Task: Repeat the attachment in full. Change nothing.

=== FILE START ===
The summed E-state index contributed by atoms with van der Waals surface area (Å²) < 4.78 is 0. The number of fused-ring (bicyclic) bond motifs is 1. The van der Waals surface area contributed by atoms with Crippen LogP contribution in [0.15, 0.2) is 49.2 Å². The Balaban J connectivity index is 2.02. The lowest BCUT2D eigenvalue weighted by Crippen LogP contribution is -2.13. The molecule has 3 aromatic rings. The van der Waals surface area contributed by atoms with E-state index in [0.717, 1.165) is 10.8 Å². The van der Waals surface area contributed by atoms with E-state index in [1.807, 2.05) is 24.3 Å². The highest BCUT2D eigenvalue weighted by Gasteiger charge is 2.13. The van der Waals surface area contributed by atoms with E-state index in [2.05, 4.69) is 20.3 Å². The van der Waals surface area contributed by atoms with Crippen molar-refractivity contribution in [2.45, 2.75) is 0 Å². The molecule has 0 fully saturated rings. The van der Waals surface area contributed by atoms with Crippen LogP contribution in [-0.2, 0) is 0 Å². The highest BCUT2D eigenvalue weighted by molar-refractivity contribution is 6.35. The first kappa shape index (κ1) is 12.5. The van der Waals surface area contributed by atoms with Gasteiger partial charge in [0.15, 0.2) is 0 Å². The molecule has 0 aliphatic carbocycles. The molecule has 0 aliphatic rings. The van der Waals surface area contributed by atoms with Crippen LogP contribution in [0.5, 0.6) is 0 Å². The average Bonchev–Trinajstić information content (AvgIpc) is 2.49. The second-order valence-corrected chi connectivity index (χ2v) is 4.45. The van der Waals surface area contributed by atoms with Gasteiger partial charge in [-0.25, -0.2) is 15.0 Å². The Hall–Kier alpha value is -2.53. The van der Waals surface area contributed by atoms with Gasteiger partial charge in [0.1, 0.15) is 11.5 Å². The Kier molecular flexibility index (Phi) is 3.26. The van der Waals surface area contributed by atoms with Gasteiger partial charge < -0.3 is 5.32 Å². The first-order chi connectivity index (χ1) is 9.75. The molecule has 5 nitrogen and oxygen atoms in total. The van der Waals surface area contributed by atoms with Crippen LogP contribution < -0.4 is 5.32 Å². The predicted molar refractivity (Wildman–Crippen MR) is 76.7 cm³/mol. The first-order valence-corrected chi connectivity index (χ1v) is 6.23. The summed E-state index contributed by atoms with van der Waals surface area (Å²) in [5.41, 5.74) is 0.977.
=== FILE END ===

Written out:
The summed E-state index contributed by atoms with van der Waals surface area (Å²) < 4.78 is 0. The number of fused-ring (bicyclic) bond motifs is 1. The van der Waals surface area contributed by atoms with Crippen LogP contribution in [0.15, 0.2) is 49.2 Å². The Balaban J connectivity index is 2.02. The lowest BCUT2D eigenvalue weighted by Crippen LogP contribution is -2.13. The molecule has 3 aromatic rings. The van der Waals surface area contributed by atoms with E-state index in [0.717, 1.165) is 10.8 Å². The van der Waals surface area contributed by atoms with E-state index in [1.807, 2.05) is 24.3 Å². The highest BCUT2D eigenvalue weighted by Gasteiger charge is 2.13. The van der Waals surface area contributed by atoms with E-state index in [2.05, 4.69) is 20.3 Å². The van der Waals surface area contributed by atoms with Crippen molar-refractivity contribution in [2.45, 2.75) is 0 Å². The molecule has 0 fully saturated rings. The van der Waals surface area contributed by atoms with Crippen LogP contribution in [-0.2, 0) is 0 Å². The highest BCUT2D eigenvalue weighted by molar-refractivity contribution is 6.35. The first kappa shape index (κ1) is 12.5. The van der Waals surface area contributed by atoms with Gasteiger partial charge in [0.15, 0.2) is 0 Å². The molecule has 0 aliphatic carbocycles. The molecule has 0 aliphatic rings. The van der Waals surface area contributed by atoms with Crippen LogP contribution in [0.5, 0.6) is 0 Å². The average Bonchev–Trinajstić information content (AvgIpc) is 2.49. The second-order valence-corrected chi connectivity index (χ2v) is 4.45. The van der Waals surface area contributed by atoms with Gasteiger partial charge in [-0.25, -0.2) is 15.0 Å². The Hall–Kier alpha value is -2.53. The van der Waals surface area contributed by atoms with Gasteiger partial charge in [0.1, 0.15) is 11.5 Å². The Kier molecular flexibility index (Phi) is 3.26. The van der Waals surface area contributed by atoms with Gasteiger partial charge < -0.3 is 5.32 Å². The first-order chi connectivity index (χ1) is 9.75. The molecule has 5 nitrogen and oxygen atoms in total. The van der Waals surface area contributed by atoms with Crippen LogP contribution < -0.4 is 5.32 Å². The predicted molar refractivity (Wildman–Crippen MR) is 76.7 cm³/mol. The first-order valence-corrected chi connectivity index (χ1v) is 6.23. The summed E-state index contributed by atoms with van der Waals surface area (Å²) in [5.41, 5.74) is 0.977.